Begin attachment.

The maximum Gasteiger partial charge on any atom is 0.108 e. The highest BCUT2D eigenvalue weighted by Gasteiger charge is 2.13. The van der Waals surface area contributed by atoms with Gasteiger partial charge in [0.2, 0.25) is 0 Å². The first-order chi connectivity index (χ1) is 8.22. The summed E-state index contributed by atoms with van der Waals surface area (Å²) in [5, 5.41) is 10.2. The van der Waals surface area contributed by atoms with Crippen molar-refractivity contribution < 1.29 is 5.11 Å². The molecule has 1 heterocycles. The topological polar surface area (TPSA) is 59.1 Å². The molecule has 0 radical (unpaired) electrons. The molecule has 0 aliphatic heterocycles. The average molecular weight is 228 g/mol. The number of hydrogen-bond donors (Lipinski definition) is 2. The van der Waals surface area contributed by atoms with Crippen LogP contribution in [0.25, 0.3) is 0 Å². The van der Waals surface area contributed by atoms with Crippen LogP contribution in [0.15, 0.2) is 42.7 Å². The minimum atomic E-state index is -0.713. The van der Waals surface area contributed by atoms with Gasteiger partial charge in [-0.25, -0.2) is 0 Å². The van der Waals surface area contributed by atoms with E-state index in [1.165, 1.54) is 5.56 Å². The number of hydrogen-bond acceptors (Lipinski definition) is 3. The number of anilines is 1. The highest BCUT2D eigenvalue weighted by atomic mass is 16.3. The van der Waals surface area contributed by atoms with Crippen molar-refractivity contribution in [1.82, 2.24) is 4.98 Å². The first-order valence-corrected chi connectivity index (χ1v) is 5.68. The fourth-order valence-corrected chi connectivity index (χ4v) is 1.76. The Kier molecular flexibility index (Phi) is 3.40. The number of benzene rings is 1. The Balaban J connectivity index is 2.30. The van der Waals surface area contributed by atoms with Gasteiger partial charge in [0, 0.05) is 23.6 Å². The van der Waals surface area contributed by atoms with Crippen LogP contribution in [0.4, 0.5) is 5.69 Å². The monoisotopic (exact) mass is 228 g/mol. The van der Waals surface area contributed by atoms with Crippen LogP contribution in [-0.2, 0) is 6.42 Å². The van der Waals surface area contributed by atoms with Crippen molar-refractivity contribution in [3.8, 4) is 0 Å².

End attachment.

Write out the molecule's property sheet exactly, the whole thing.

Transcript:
The maximum Gasteiger partial charge on any atom is 0.108 e. The highest BCUT2D eigenvalue weighted by Gasteiger charge is 2.13. The van der Waals surface area contributed by atoms with Gasteiger partial charge in [0.2, 0.25) is 0 Å². The first-order chi connectivity index (χ1) is 8.22. The summed E-state index contributed by atoms with van der Waals surface area (Å²) in [5, 5.41) is 10.2. The van der Waals surface area contributed by atoms with Crippen molar-refractivity contribution < 1.29 is 5.11 Å². The molecule has 1 heterocycles. The topological polar surface area (TPSA) is 59.1 Å². The molecule has 0 radical (unpaired) electrons. The molecule has 0 aliphatic heterocycles. The average molecular weight is 228 g/mol. The number of hydrogen-bond donors (Lipinski definition) is 2. The van der Waals surface area contributed by atoms with Crippen LogP contribution in [0.25, 0.3) is 0 Å². The van der Waals surface area contributed by atoms with Crippen LogP contribution in [0.15, 0.2) is 42.7 Å². The minimum atomic E-state index is -0.713. The van der Waals surface area contributed by atoms with Gasteiger partial charge in [-0.25, -0.2) is 0 Å². The van der Waals surface area contributed by atoms with E-state index in [1.165, 1.54) is 5.56 Å². The number of hydrogen-bond acceptors (Lipinski definition) is 3. The number of anilines is 1. The highest BCUT2D eigenvalue weighted by atomic mass is 16.3. The van der Waals surface area contributed by atoms with Crippen molar-refractivity contribution in [1.82, 2.24) is 4.98 Å². The first-order valence-corrected chi connectivity index (χ1v) is 5.68. The fourth-order valence-corrected chi connectivity index (χ4v) is 1.76. The Kier molecular flexibility index (Phi) is 3.40. The number of benzene rings is 1. The Balaban J connectivity index is 2.30. The van der Waals surface area contributed by atoms with Gasteiger partial charge in [0, 0.05) is 23.6 Å². The van der Waals surface area contributed by atoms with Crippen LogP contribution in [0.4, 0.5) is 5.69 Å². The monoisotopic (exact) mass is 228 g/mol. The van der Waals surface area contributed by atoms with Crippen LogP contribution in [-0.2, 0) is 6.42 Å². The van der Waals surface area contributed by atoms with Crippen molar-refractivity contribution in [3.8, 4) is 0 Å².